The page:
All week, the local tech community has been buzzing around the news that Bell Canada is throttling P2P traffic — specifically the widely-used BitTorrent protocol — for not only their direct Sympatico subscribers, but also for anyone who buys their supposedly unlimited DSL from a Sympatico reseller, such as TekSavvy. For those of you new to the traffic shaping/net neutrality wars that have been going on in North America over the past months, here’s why throttling P2P traffic isn’t good news:
- Bell Canada (and our only other “last mile” carrier, Rogers Cable) are violating their role as a common carrier: they’re supposed to deliver the data, regardless of what it is, subject to our individual bandwidth and download caps. As long as I’m not getting a higher bandwidth than I was promised, and don’t go over my monthly volume cap, I should be able to download whatever I want, whenever I want, because the contract that I signed with Bell implied that would be the case. If they can’t deliver that bandwidth, then they shouldn’t be selling it; furthermore, they should have taken the money made by all these years of overselling the same bandwidth and invested in improving the now-outdated infrastructure so that we wouldn’t have these problems now.
- The carriers, Bell and Rogers, like to position this as allowing equal access to everyone instead of allowing those evil file-sharing types to hog the bandwidth, but they don’t exactly have altruistic motives: both of them sell services (cable and satellite TV) that compete with downloaded video, and they want you paying $40+ to them each month to watch the TV that they choose rather than be able to select from a wide variety of alternative — and legal — video available on the internet. Furthermore, Rogers wants to use the same bandwidth that you would use for free video downloads to download their pay-per-view movies instead.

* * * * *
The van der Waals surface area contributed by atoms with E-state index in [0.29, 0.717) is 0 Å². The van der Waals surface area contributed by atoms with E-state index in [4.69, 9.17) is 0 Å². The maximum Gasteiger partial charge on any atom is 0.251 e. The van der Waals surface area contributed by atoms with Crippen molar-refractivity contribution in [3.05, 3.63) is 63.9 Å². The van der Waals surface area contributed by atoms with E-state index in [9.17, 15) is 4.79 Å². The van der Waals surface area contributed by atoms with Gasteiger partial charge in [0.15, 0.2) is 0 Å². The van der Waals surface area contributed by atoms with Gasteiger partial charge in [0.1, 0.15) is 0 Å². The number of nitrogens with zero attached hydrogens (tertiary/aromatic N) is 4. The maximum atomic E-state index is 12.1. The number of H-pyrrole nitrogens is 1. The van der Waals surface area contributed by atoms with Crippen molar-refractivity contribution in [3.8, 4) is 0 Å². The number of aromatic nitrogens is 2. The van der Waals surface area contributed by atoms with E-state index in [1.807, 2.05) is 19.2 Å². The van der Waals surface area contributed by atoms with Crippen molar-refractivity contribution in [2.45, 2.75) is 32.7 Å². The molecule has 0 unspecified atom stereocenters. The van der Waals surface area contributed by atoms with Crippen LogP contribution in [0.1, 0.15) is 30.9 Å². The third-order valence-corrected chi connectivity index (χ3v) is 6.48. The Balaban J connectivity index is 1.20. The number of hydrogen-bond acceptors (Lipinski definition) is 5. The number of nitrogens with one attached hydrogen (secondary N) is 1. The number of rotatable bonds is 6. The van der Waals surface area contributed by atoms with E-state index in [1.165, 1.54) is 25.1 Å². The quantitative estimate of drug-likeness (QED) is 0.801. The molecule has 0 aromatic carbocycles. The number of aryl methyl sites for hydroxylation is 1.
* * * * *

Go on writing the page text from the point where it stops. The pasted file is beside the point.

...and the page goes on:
- Bell and Rogers have targeted the BitTorrent protocol for throttling even though it has many legal uses. Last week, CBC made history by offering a TV program available, DRM-free, for download by BitTorrent. This allowed anyone in the world with broadband access to have access to Canadian programming that might not be available on their local TV stations. By throttling BitTorrent, however, Bell and Rogers are effectively blocking access to that Canadian content within Canada, forcing people to watch it on Bell or Rogers’ TV services. Personally, I use BitTorrent not just for that CBC show, but to download new releases of Ubuntu, and other large open source downloads where the source site provides BitTorrent as an option in order to reduce the bandwidth demands on their servers.
What this all comes down to is a violation of net neutrality: Bell and Rogers are deciding which traffic on the network gets higher priority. They’re doing it now because they’ve failed to make the necessary investments in infrastructure over the years that would allow them to actually deliver what they sell, and coincidentally they choose to throttle traffic that competes with their other business areas.